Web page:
|By Emma Daly
The old woman reached into her plastic bucket and pulled out a triangular shard of human bone, still pink and glistening, a gruesome reminder of her daily struggle to find water.
She had been waiting in line for water, at a standpipe protected, she had thought, by the ruins of an old school, when a mortar bomb crashed through a hole in the roof. Seven people were killed and twelve wounded, including the elderly woman herself, who had a slight graze on her forehead and a serious case of shattered nerves.
Collecting water was one of the most dangerous and dispiriting daily tasks in Sarajevo between April 1992 and December 1996. The secessionist Serb forces frequently cut off the city’s water supply (and its gas and electricity as well). And even when they permitted the water to flow, they routinely fired on those queuing up for it.
As a general principle, in both internal and international armed conflict it is lawful to attack only military objectives. From this derives the rule stated in Article 54 of the first of the two 1977 Additional Protocols to the Geneva Conventions that “starvation of civilians as a method of warfare is prohibited.” Denying the civilian population water is just as illegal as denying them food. Article 54 states that “it is prohibited to attack, destroy, remove or render useless objects indispensable to the survival of the civilian population,” and includes not only foodstuffs, livestock, and the like, but “drinking water installations and supplies and irrigation works.”
But though the idea would have made little sense to the people of besieged Sarajevo, water supplies do not enjoy absolute protection under international law. If water supplies are being used exclusively by civilians, legally they are supposed to be immune. But if they are being used by both combatants and noncombatants, the picture changes.
The premise of all laws of war is that it is perfectly legal to attack legitimate military targets. So when water and waterworks are used exclusively to sustain military forces they can be targeted. Moreover, according to the language of Additional Protocol I, where water and waterworks are used “in direct support of military action” they can be destroyed. For example, if a water installation is being used by soldiers as a firing position or to conceal supplies then it, like other generally protected spaces such as hospitals, is not legally protected from attack.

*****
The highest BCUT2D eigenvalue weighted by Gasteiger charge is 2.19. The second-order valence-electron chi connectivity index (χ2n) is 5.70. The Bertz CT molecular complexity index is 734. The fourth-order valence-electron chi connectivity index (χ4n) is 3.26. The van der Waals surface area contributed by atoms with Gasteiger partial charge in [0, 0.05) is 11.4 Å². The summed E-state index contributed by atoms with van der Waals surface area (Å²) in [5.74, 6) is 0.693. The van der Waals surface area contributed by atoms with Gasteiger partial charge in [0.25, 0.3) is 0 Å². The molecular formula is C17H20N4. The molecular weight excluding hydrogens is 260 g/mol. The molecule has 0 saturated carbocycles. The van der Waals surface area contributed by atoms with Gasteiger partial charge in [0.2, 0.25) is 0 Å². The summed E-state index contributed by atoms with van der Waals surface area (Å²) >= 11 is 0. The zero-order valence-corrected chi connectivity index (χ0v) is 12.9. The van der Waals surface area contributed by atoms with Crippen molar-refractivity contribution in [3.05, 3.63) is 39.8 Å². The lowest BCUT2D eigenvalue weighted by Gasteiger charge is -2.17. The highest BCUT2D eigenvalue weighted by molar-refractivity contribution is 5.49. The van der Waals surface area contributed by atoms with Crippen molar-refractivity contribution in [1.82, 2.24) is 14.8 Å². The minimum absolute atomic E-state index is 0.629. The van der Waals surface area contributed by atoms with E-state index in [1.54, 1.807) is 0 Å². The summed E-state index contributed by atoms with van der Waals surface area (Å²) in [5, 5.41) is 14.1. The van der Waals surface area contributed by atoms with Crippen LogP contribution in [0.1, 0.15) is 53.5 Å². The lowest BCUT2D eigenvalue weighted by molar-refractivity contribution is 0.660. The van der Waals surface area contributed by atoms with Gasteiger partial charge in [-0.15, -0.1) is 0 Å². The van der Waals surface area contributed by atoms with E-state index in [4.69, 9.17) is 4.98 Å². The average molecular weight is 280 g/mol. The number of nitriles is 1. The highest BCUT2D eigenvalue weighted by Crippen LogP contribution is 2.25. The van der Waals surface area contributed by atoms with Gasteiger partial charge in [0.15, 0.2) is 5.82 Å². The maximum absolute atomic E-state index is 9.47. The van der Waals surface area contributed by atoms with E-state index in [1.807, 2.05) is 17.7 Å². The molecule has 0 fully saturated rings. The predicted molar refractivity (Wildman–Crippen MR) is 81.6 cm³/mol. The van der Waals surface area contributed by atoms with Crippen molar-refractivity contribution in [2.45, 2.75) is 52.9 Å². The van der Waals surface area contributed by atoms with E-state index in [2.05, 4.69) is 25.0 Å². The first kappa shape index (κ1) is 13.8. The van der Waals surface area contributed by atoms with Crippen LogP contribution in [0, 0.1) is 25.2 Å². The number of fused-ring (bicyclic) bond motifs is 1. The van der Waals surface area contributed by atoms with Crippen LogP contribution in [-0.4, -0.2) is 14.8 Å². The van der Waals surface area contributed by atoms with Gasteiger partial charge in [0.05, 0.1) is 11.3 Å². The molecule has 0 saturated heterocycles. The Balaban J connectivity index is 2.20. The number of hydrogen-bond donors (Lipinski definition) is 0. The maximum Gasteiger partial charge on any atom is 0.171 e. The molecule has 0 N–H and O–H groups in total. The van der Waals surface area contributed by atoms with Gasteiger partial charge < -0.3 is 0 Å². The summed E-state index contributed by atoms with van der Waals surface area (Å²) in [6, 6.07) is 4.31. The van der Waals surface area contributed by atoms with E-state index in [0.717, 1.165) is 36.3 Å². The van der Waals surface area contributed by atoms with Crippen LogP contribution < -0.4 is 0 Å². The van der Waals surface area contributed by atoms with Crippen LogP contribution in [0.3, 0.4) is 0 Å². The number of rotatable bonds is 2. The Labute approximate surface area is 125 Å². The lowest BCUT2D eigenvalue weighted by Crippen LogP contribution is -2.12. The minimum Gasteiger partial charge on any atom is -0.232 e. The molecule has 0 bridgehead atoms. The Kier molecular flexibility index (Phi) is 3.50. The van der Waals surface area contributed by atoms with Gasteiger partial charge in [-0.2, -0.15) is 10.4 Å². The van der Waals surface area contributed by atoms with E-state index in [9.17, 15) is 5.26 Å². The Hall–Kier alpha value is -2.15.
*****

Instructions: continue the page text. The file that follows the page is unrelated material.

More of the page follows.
Nonetheless, these exceptions are not as broad as they first appear and contain their own limitations and exceptions. The laws state that any harm to civilians must not be excessive compared to a concrete and direct military advantage. And Additional Protocol I, Article 54 states that “in no event” shall actions against targets such as waterworks be undertaken when they may be “expected to leave the civilian population with such inadequate food or water as to cause its starvation or force its movement.” Military necessity alone does not give soldiers license to destroy a water installation if it is indispensable to the survival of the civilian population.
Whether what went on in Sarajevo when the Serbs cut off the water was a war crime is problematic. Often the real crime seems to have been sniping at and shelling the people lined up for water, rather than the cut-off itself. A deliberate and systematic cutting off of water to the civilian population, however, would be a war crime.
Fearing that the Sarajevo experience is the shape of things to come, and convinced that in an increasing number of conflicts the lack of clean water kills more people than bullets or bombs, the International Committee of the Red Cross (ICRC) is campaigning to have a blanket ban on attacking waterworks. It is pressing to have the immunity from attack, of the sort given to medical staff, given in practice to water engineers and other personnel seeking to keep water supplies flowing or to repair water systems. Such personnel are protected under Additional Protocol I because they fall into the category of civil defense personnel. The ICRC position asserts “the absolute imperative” of water for the survival of the civilian population.